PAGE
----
The Fable of Science: Francis Bacon’s Solomon’s House and its European Reception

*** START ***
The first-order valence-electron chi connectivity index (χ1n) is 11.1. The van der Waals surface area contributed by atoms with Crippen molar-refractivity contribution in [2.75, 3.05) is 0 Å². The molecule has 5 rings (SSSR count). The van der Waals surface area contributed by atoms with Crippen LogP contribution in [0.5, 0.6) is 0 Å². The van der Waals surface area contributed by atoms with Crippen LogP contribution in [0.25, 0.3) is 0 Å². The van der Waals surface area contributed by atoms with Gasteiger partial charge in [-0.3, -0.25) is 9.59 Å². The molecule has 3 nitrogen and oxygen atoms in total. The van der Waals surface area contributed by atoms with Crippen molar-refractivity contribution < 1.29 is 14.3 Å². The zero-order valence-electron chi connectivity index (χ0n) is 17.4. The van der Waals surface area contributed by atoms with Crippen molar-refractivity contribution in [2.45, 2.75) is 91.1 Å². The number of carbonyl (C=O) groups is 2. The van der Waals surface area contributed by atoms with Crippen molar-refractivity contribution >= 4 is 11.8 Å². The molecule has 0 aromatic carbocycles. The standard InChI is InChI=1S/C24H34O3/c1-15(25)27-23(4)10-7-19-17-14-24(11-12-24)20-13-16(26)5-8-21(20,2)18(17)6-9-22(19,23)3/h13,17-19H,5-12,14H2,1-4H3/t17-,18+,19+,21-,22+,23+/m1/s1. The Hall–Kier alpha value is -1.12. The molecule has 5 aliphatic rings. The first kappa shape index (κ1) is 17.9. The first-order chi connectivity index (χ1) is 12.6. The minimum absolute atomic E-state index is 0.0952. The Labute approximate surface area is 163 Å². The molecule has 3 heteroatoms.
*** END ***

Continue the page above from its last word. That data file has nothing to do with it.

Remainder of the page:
Scholars tend to agree that Francis Bacon’s model society for the production of knowledge, i.e., Solomon’s House, as depicted in the New Atlantis, had something to do with the emergence of science in the second part of the seventeenth century. But here the agreement ends; and no story of science was more diversely interpreted. Some took it to be a sort of blueprint of a research institution; others, a secret society; some connected it with the new ideology of power, others with collaboration and communitarianism. My plan is to read Bacon’s story in its own context, i.e., the context of the Renaissance fable. As clearly stated in its preface, New Atlantis is a fable; and a fable is a very particular type of story, familiar to Bacon’s contemporaries, and one that Bacon himself had a lot to say. I will reconstruct the general outline of Bacon’s theory of fables, showing how this context gives meaning and depth to Solomon’s House and the story of science. Solomon’s House was not a model institution; it was an emblem encoding a particular problem facing every investigator of nature. I will show that some of Bacon’s followers recognized this problem and tried to solve it in the same manner as he did, i.e., by devising continuations of the New Atlantis and interpretations of it.